The researchers have utilized the following tools to test their hypothesis. For assessing the everyday functioning and recording the symptoms (dependent variables), researchers used UPSA, SSPA, RBANS, PANSS, PANSS Positive, PANSS Negative, and CDSS. The independent variables chosen for the study are Rorschach variables, EII–2, Complexity, HRV, Human Content, and MAP/MAHP. Though Rorschach is a qualitative tool, over the years various quantitative techniques are built around this tool. The study cites the following to highlight the value of Rorschach, beyond a projective technique, “The Rorschach is a behavioral problem-solving task in which respondents must use reasoning and problem-solving skills to make sense of perceptual regularities and irregularities found in the blots. It also requires the clear communication of how one sees the blot to another person. In creating a response to the ambiguous complex and contradictory stimuli, respondents need to utilize their internal cognitions and underlying schema, which makes it a good method of assessing thought disorder, psychological complexity when problem solving, and interpersonal understanding of human representations (Perry, Viglione, & Braff, 1992).” The study seems to be loaded with quantitative techniques for three reasons. First of all, the study uses the tools that are well established in terms of reliability and validity. Second it uses statistical analyses such as Pearson correlation, regression analysis and bivariate correlations. Third the results seem to be generalizable because of the rigor followed by the researchers.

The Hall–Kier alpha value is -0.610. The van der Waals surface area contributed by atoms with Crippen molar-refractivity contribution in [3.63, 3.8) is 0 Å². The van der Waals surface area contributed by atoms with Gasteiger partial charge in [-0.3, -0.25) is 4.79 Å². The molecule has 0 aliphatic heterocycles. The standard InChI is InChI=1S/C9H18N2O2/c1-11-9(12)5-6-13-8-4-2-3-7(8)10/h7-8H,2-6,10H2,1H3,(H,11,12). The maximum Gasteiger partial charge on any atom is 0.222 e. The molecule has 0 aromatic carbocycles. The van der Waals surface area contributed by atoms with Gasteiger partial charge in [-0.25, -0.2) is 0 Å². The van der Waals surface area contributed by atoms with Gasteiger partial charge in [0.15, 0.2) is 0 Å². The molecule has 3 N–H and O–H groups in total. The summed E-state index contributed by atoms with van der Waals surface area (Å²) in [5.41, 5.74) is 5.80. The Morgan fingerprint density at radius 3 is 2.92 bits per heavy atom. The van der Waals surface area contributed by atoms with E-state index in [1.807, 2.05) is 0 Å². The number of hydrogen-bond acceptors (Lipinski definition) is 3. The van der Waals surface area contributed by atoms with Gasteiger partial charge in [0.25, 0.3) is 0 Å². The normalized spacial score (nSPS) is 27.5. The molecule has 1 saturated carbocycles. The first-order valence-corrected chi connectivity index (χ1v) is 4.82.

The study touches upon the branches of psychology such as abnormal psychology, clinical psychology, psychological testing, cognitive psychology and social psychology. It utilizes the principles of behavioral and cognitive schools and attempts to test the hypothesis in scientific rigor. The researchers have been authentic in choosing the right samples, in the right quantity, choosing the right tools and discussing the results in scientific spirit.
Perry, W., Viglione, D., Jr., & Braff, D. (1992). The Ego Impairment Index and schizophrenia: A validation study. Journal of Personality Assessment, 59(1), 165–175.
Slade, E., & Salkever, D. (2001). Symptom effects on employment in a structural model of mental illness and treatment: Analysis of patients with schizophrenia. Journal of Mental Health Policy and Economics, 4(1), 25–34.
Reichenberg, A. (2010). The assessment of neuropsychological functioning in schizophrenia. Dialogues of Clinical Neuroscience, 12(3), 383–392.
Tabachnick, B. G., & Fidell, L. S. (2001). Using multivariate statistics (4th ed.). Needham Heights, MA: Allyn & Bacon.